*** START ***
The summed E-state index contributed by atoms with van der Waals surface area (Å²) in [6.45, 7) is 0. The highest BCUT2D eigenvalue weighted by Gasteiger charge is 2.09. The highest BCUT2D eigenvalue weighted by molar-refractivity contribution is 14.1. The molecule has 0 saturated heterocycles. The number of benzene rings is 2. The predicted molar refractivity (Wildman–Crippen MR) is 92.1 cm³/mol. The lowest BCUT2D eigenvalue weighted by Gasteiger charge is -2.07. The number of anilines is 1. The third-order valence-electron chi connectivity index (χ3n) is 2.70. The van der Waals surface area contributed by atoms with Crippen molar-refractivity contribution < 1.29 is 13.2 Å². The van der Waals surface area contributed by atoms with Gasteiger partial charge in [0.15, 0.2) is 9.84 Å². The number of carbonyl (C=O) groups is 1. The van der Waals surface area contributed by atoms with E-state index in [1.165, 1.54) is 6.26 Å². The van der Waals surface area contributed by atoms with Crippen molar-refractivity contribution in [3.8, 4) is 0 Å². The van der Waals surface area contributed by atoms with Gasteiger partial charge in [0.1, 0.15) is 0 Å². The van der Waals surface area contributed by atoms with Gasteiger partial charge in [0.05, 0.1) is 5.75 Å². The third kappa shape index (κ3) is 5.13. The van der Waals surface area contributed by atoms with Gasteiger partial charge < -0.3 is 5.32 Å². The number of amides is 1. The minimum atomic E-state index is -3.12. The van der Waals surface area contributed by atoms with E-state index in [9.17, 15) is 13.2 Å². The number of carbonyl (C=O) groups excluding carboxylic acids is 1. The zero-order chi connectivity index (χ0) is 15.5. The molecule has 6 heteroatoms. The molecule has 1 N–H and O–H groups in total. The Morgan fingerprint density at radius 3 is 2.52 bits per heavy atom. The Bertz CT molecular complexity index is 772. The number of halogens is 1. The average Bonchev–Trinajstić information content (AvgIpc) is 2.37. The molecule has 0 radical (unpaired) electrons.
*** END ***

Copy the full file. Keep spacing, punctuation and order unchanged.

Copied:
The summed E-state index contributed by atoms with van der Waals surface area (Å²) in [6.45, 7) is 0. The highest BCUT2D eigenvalue weighted by Gasteiger charge is 2.09. The highest BCUT2D eigenvalue weighted by molar-refractivity contribution is 14.1. The molecule has 0 saturated heterocycles. The number of benzene rings is 2. The predicted molar refractivity (Wildman–Crippen MR) is 92.1 cm³/mol. The lowest BCUT2D eigenvalue weighted by Gasteiger charge is -2.07. The number of anilines is 1. The third-order valence-electron chi connectivity index (χ3n) is 2.70. The van der Waals surface area contributed by atoms with Crippen molar-refractivity contribution < 1.29 is 13.2 Å². The van der Waals surface area contributed by atoms with Gasteiger partial charge in [0.15, 0.2) is 9.84 Å². The number of carbonyl (C=O) groups is 1. The van der Waals surface area contributed by atoms with E-state index in [1.165, 1.54) is 6.26 Å². The van der Waals surface area contributed by atoms with Crippen molar-refractivity contribution in [3.8, 4) is 0 Å². The van der Waals surface area contributed by atoms with Gasteiger partial charge in [0.1, 0.15) is 0 Å². The van der Waals surface area contributed by atoms with Gasteiger partial charge in [0.05, 0.1) is 5.75 Å². The third kappa shape index (κ3) is 5.13. The van der Waals surface area contributed by atoms with Gasteiger partial charge < -0.3 is 5.32 Å². The number of amides is 1. The minimum atomic E-state index is -3.12. The van der Waals surface area contributed by atoms with E-state index in [9.17, 15) is 13.2 Å². The number of carbonyl (C=O) groups excluding carboxylic acids is 1. The zero-order chi connectivity index (χ0) is 15.5. The molecule has 6 heteroatoms. The molecule has 1 N–H and O–H groups in total. The Morgan fingerprint density at radius 3 is 2.52 bits per heavy atom. The Bertz CT molecular complexity index is 772. The number of halogens is 1. The average Bonchev–Trinajstić information content (AvgIpc) is 2.37. The molecule has 0 radical (unpaired) electrons.